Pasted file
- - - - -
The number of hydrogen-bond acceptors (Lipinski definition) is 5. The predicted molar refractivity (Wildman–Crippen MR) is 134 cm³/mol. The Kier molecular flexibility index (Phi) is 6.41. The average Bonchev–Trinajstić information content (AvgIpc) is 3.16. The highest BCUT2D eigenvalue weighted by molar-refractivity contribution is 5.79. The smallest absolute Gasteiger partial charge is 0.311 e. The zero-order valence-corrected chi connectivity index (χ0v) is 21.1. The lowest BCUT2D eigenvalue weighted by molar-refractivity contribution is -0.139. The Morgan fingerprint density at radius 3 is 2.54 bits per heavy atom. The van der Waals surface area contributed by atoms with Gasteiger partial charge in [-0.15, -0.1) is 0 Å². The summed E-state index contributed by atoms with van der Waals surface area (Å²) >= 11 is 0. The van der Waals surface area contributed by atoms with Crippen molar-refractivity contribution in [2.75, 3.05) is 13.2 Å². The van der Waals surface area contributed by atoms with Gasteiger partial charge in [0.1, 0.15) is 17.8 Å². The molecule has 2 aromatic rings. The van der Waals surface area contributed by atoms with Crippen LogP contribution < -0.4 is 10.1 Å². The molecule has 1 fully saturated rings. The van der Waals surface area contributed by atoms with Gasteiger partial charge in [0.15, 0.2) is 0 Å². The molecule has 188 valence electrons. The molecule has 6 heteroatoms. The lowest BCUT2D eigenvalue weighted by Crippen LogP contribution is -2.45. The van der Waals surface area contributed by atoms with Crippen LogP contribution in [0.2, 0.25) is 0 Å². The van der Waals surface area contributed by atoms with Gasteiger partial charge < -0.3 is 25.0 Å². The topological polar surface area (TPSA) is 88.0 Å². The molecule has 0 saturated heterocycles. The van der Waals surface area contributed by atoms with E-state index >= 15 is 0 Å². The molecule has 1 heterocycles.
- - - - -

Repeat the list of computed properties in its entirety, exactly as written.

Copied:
The number of hydrogen-bond acceptors (Lipinski definition) is 5. The predicted molar refractivity (Wildman–Crippen MR) is 134 cm³/mol. The Kier molecular flexibility index (Phi) is 6.41. The average Bonchev–Trinajstić information content (AvgIpc) is 3.16. The highest BCUT2D eigenvalue weighted by molar-refractivity contribution is 5.79. The smallest absolute Gasteiger partial charge is 0.311 e. The zero-order valence-corrected chi connectivity index (χ0v) is 21.1. The lowest BCUT2D eigenvalue weighted by molar-refractivity contribution is -0.139. The Morgan fingerprint density at radius 3 is 2.54 bits per heavy atom. The van der Waals surface area contributed by atoms with Gasteiger partial charge in [-0.15, -0.1) is 0 Å². The summed E-state index contributed by atoms with van der Waals surface area (Å²) >= 11 is 0. The van der Waals surface area contributed by atoms with Crippen molar-refractivity contribution in [2.75, 3.05) is 13.2 Å². The van der Waals surface area contributed by atoms with Gasteiger partial charge in [0.1, 0.15) is 17.8 Å². The molecule has 2 aromatic rings. The van der Waals surface area contributed by atoms with Crippen LogP contribution < -0.4 is 10.1 Å². The molecule has 1 fully saturated rings. The van der Waals surface area contributed by atoms with Gasteiger partial charge in [0.15, 0.2) is 0 Å². The molecule has 188 valence electrons. The molecule has 6 heteroatoms. The lowest BCUT2D eigenvalue weighted by Crippen LogP contribution is -2.45. The van der Waals surface area contributed by atoms with Crippen LogP contribution in [0.2, 0.25) is 0 Å². The van der Waals surface area contributed by atoms with Gasteiger partial charge < -0.3 is 25.0 Å². The topological polar surface area (TPSA) is 88.0 Å². The molecule has 0 saturated heterocycles. The van der Waals surface area contributed by atoms with E-state index >= 15 is 0 Å². The molecule has 1 heterocycles.